[plt-scheme] Re: One eyed man leads blind

From: Benjamin L.Russell (DekuDekuplex at Yahoo.com)
Date: Sat Dec 12 06:29:41 EST 2009

On Thu, 10 Dec 2009 22:06:34 -0500, Stephen Bloch
<sbloch at adelphi.edu> wrote:

>On Dec 10, 2009, at 5:09 PM, wooks wrote:
>> So it looks like I'll be teaching a course in Programming Paradigms
>> next term/semester. I never actually took a course in the subject
>> myself and have varying degrees of familiarity with the main
>> paradigms. Life is going to get very interesting.
>> There are a number of recommended texts none of which I am familiar
>> with, one of which is Mitchell's Concepts of Programming Languages.
>I don't know this one.
>You might take a look at <a href="http://www.info.ucl.ac.be/~pvr/book.html">van Roy and Haridi</a>, about which I've heard
good things (although I haven't used it in a class myself).  

>In particular, van Roy and Haridi don't believe there is such a thing as a "programming paradigm", only features that
various languages provide or don't (an opinion that people on this list have also expressed).

Really?  According to the Preface of a June 5, 2003, draft version of
CTM (see
van Roy and Haridi write as follows:

>The term computation model makes precise the imprecise notion of
>“programming paradigm”. The rest of the book talks about computation models
>and not programming paradigms.

Therefore, they claim to seek to make precise the notion of a
"programming paradigm" by using a "computation model."  However, this
is not the same as if they "don't believe there is such a thing as a
'programming paradigm'"; they merely believe that programming
paradigms are "imprecise" and unsuitable for their exposition.

Further, according to page 108:

>One research goal of the Oz project is to
>explore what programming techniques are possible in a computation model that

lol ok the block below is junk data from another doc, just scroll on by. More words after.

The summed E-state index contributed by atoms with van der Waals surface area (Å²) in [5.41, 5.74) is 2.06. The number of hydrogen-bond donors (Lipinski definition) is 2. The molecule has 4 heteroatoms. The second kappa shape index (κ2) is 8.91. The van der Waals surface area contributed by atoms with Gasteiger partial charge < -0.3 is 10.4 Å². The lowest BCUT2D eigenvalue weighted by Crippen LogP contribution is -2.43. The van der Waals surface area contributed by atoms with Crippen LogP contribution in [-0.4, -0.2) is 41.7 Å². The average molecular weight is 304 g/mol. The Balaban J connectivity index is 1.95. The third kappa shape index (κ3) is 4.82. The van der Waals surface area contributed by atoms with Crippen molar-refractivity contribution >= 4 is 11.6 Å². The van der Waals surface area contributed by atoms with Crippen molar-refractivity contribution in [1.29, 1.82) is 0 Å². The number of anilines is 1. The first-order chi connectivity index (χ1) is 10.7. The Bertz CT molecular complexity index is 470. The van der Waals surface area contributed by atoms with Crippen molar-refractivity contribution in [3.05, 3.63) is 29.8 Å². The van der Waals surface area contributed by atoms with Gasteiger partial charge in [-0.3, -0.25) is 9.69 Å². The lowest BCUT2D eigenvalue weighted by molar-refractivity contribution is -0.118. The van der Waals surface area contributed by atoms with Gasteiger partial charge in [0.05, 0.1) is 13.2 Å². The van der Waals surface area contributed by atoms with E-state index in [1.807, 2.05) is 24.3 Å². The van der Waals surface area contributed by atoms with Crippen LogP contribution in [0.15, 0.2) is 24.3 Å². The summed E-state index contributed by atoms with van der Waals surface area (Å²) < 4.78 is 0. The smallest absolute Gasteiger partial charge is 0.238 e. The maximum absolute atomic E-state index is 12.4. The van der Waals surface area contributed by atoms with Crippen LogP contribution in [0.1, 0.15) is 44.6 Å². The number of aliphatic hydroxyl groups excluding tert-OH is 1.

>integrates several programming paradigms. The only way to achieve this goal is
>with dynamic typing.

Therefore, their "computation model integrates several programming
paradigms," which is not possible unless they believe that there is
such a thing as a "programming paradigm"; they just don't work with
such paradigms, because they consider them not precise enough for
their treatment.  Instead, they work with a "computation model."  But
this is not the same as claiming that a programming paradigm doesn't
exist; they just don't use one because they don't believe that the
notion is suitable.

>To prove this, they do everything in the language Oz, which allegedly 
>provides all the features necessary to do procedural, OO, functional, 
>logical/declarative, concurrent, multi-agent, etc. programming, tightly 
>integrated so you don't think of your programming as being in any one 
>particular "paradigm".  Implementations of Oz are available for free 
>download (look for Mozart).

The reason that they do everything in the language Oz is that they
believe that the notion of a "programming paradigm" is "imprecise,"
not that they "don't believe there is such a thing."  Believing that
something is unsuitable and believing that it doesn't exist are two
different things; it is possible to believe that something exists
without agreeing with it.

In fact, in the chapter "Programming Paradigms for Dummies: What Every